Also, the Environmental Justice class had a huge impact on me. I think about the paper I did on consumerism, and it just opened my eyes to things that I still think about today.

How has your work changed amid COVID-19?

One of the things that I felt inspired to do immediately was offer a free healing circle for the community via Zoom, and it was amazing. It was well attended, and I received such incredible feedback from the participants on how helpful and powerful it was. What I would normally do with one person in a healing session, I did with 75 people. After that, I was inspired to commit to doing six monthly free healing circles. It’s been a powerful way to support people in navigating and healing the anxiety and fear that they have been experiencing due to the pandemic and the various crises we’ve been facing as individuals and as a nation. I’m now doing most of my work remotely. I do healing sessions by phone and teach classes by Zoom. It’s such a blessing to do work that can be done via distance, and it feels really fulfilling to support people during this challenging time. I’m getting to build the healing sanctuary amidst all of this and am incredibly grateful to be able to host small, outdoor private retreats for those seeking to go deeper with their healing and growth.

What piece of advice do you have for current Kroc School students?


You, as one individual, are not responsible for the fate of the world. There are seven billion plus people on the planet and – I like how the Dalai Lama put it – we each have a responsibility to contribute to the happiness and well-being of the world. But sometimes we can feel overwhelmed by the enormity of the need, and I think it’s helpful to remember we are not alone in this responsibility. 

Learning about the world can really put a toll on our own emotional and mental health and well-being because we're often overwhelmed by the scale of these problems. Vicarious trauma is real, so when people experience trauma first-hand or are exposed to it in some way, it can take a toll. You have to take care of yourself: look at your personal well-being and home life and take good care of those. A Navajo healer once told me, “You have no business going out trying to heal the world until you’ve gotten your house in order.” I don’t feel we need to reach some mythic state of perfection in order to serve and be of benefit, but I do feel we can’t neglect our personal well-being and the well-being of our family.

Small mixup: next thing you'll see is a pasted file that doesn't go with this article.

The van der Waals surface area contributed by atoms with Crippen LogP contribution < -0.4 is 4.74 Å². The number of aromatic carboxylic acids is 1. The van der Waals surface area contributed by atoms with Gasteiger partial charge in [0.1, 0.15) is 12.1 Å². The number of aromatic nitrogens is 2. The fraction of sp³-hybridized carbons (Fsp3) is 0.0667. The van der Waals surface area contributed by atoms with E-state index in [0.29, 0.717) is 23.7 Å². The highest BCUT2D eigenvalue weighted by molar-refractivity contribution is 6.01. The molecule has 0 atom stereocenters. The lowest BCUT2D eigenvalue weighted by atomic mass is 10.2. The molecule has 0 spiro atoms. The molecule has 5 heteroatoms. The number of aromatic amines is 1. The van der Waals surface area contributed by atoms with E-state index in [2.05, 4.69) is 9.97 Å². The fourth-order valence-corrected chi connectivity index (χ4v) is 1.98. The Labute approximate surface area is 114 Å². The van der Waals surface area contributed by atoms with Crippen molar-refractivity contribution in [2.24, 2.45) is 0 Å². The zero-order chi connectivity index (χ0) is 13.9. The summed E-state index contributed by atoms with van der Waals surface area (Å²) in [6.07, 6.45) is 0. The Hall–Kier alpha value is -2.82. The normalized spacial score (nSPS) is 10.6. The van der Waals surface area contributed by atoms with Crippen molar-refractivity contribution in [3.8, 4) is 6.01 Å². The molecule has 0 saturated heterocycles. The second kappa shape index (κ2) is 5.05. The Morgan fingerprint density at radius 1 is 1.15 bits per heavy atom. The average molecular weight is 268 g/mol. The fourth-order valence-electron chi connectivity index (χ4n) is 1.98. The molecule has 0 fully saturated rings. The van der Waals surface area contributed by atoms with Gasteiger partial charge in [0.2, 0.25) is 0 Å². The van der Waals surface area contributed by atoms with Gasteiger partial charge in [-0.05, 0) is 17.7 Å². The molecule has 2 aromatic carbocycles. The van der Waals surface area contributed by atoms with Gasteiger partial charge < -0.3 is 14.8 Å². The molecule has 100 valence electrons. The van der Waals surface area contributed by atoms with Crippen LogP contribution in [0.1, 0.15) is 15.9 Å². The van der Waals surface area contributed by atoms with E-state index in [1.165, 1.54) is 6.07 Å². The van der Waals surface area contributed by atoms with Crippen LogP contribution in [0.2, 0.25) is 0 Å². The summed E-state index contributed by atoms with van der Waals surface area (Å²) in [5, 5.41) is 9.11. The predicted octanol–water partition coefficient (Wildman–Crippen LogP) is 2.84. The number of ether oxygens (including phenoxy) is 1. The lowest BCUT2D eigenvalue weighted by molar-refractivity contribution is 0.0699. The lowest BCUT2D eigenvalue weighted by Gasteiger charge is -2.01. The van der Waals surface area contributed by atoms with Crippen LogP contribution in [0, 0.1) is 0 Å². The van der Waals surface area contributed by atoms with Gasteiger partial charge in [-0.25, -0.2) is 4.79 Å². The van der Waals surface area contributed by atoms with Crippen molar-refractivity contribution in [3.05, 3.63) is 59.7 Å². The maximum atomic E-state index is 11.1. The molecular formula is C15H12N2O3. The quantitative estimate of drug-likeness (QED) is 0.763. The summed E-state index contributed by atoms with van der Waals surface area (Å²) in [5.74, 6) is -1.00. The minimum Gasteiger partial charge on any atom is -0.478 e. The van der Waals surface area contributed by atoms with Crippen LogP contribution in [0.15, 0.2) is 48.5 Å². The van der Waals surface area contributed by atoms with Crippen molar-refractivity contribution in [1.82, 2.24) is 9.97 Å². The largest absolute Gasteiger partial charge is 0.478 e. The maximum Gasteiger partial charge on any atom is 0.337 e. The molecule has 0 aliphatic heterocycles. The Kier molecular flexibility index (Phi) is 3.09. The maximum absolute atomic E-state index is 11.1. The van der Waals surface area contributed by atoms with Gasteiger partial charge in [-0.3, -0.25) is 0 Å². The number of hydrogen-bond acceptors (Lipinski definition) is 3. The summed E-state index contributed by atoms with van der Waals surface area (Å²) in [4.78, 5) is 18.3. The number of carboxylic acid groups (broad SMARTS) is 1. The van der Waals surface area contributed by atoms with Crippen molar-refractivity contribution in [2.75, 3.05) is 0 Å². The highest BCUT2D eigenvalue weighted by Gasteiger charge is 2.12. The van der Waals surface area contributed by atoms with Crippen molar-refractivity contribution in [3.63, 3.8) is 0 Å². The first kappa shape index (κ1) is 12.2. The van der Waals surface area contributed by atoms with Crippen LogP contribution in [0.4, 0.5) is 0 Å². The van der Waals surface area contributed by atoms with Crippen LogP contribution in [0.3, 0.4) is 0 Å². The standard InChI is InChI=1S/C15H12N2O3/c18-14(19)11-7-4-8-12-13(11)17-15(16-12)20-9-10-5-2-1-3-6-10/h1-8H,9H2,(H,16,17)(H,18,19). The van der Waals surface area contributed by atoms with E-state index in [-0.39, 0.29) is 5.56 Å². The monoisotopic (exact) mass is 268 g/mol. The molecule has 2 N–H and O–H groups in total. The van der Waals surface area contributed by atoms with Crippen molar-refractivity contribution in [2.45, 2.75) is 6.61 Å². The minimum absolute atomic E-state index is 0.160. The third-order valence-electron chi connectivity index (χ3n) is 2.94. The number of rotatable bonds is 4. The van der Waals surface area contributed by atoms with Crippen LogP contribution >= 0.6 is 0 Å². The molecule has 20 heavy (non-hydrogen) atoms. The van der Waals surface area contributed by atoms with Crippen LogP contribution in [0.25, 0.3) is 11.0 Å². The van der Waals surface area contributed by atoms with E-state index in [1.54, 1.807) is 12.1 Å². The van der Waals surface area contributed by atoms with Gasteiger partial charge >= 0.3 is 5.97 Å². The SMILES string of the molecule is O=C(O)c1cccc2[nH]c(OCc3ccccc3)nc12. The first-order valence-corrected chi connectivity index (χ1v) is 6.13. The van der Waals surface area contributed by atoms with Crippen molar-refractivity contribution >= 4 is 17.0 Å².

Lastly, in terms of advice for students, I think it’s important to do your own work and practice what you’re advocating for. You cannot be a peacebuilder with a heart full of hatred, anger, or resentment. You have to do what’s needed to cultivate a sense of inner peace and be grounded in your purpose. Really try to get back to your heart and soul, and remember why you are here. Bring that heart and soul into everything you're doing because I think when we lose the heart and soul from peacebuilding, it just becomes like anything else and can do harm. But if we keep focused on our heart and soul, that has a way of grounding us and can serve as our North Star.

Interested in learning more about the Kroc School's MA in Peace and Justice? Learn more here

Contact:

Kevin Dobyns
kdobyns@sandiego.edu
(619) 260-7618